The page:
Beaumont Healthcare will be the fifth care provider to hand back contracts to Cambridgeshire County Council this year. It has left clients and staff facing looming uncertainty.
The firm has 150 clients through Cambridgeshire County Council, another 15 through Central Bedfordshire Council and eight more in the Sandy and Biggleswade area who are self-funded.
In a letter to clients sent on 25 October, seen by the BBC, the company said "the operation has become unsustainable in the last recent months".
Care is due to stop on 23 November, sparking concerns for vulnerable clients, some of whom rely on multiple daily visits.
'Dreading break in care'
Tamsin Olney, from Bythorn, near Huntingdon, has carers to help her look after her 19-year-old son Oscar who has complex needs and disabilities and is non-verbal.
Ms Olney, 46, said it could take up to six months for carers to get to know Oscar's body language and vocalisations.
It previously took months for the council to find an agency able to take on his needs and Ms Olney said she was "dreading a break in care".
She said: "Oscar is severely disabled with complex health needs. He's not often well enough to leave the house and needs a lot of support to get through the day and to get the most out of the day.
"We've been really lucky and had some super carers work with Oscar and now it's all going to stop," she said.
"Looking after Oscar is really demanding; it's a non-stop job. When carers are not here there's no let-up."
She said she was worried about the "ripple effect" of the agency shutting, putting pressure on not just her family but also other clients and the carers who faced losing their jobs.
Ms Olney said clients "deserved more explanation and more notice", as well as recognition of the impact it would have.
'Is this real?'
TJ Jimenez, a senior healthcare worker and one of Oscar's carers, has worked for the company for 18 months but said communication about the closure had not been clear.
"It was very shocking. I received a phone call from the office and told we had 28 days and the company is closing. So at first it doesn't sink in yet, [I thought] 'Is this really real?'"
Staff then received an email but it gave no specifics, and getting information from the company's office had been difficult, he said.
"We're in a very difficult situation because we have to find jobs, especially as I'm a family man. I need continuity of income," he said.
Mr Jimenez also worries for clients such as Oscar who need specialised care and rely on carers being able to read their body language and cues.
"I'm attached to my client and don't want to leave them just like that. It's really devastating for all of us," he said.
"I'm worried about him because it's not easy to train new people and people might think that he's ok but maybe he's not and training new people will be a big adjustment for my client."
He hopes a new provider will be "able to give the proper standard of care and love he deserves".
'Terrifying for staff'
Public service union Unison said it was "supporting a large number of members who work for Beaumont Healthcare", many of whom were in the UK on work visas.
Cambridgeshire branch secretary Robert Turner said was "terrible" that more than 100 staff would need to search for new jobs.
"It's particularly terrifying for staff on work visas and their families who could be losing their jobs and homes if they can't find suitable new employers," he said.
"That would be awful for the workers and their families as well as dire for a social care sector already struggling with a chronic workforce shortage.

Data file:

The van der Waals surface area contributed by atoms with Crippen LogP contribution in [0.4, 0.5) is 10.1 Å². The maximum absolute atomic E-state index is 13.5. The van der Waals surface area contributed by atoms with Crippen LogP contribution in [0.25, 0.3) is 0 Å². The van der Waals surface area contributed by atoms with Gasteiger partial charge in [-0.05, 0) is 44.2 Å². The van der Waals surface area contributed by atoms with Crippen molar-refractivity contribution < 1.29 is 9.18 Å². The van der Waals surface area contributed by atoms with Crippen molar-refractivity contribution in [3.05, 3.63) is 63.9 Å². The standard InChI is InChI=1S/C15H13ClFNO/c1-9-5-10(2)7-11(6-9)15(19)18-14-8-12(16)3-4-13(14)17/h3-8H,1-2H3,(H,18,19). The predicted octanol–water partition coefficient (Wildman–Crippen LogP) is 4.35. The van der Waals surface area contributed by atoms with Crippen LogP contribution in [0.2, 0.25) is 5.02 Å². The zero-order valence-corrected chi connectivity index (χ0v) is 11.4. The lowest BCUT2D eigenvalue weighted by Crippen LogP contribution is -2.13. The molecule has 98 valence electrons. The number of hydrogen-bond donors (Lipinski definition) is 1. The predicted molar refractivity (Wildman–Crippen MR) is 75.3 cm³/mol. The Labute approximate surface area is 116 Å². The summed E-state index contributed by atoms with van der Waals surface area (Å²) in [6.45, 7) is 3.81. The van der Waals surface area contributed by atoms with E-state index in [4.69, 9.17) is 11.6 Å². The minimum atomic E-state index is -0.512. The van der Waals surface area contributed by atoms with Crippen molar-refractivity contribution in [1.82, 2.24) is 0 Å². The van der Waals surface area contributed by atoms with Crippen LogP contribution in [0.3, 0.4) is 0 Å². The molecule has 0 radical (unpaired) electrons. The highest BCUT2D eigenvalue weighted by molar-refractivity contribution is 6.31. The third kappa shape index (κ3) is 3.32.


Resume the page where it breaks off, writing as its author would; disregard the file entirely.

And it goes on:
"And it should send shockwaves throughout Cambridgeshire and the whole country. Beaumont going bust isn't a one-off, it's symptomatic of a wider crisis in our profit-driven, under-resourced social care system."
He said the council needed to do everything it could to help people find new carers and staff to find new jobs.
'Care can't stop'
Richard Howitt. the Labour councillor who chairs Cambridgeshire County Council's adults and health committee, said: "We're talking about mainly elderly people who have carers coming in and out, sometimes several times a day to get out of bed, to use the loo, to be washed, to be fed.
"That care can't stop. It has to continue and that's why Cambridgeshire County Council is working day and night to ensure the service continues for each and every person affected.
"Sadly, this is the fifth care provider in the last year that has handed back their contract. The financial pressure on the sector as a whole is enormous. The lack of funding nationally people hear about, this is what it means in practice."
He said the council was working to try to ensure that the carers many vulnerable clients trusted and relied on were transferred to new providers to allow continuity of care.
Mark Smith, Central Bedfordshire Council's cabinet member for adult social care, said all customers and their families had been contacted and work was ongoing to find alternative provision, hopefully by the end of next week.
A spokesman for St Neots-based Beaumont Healthcare, which has been operating since 1996, said it was "with great sadness that we have now to end our contracts as it has become unsustainable within the financial constraints to continue".
He said it had worked with thousands of families but that the region has "always had significant difficulty in recruitment of sufficient care staff".
The company said it met this challenge by recruiting thousands of carers from overseas who "have contributed very significantly into the care sector, locally and nationally".
It said it was working to ensure a "safe handover of care to other care providers" and assisting staff to transfer to other agencies and find new work.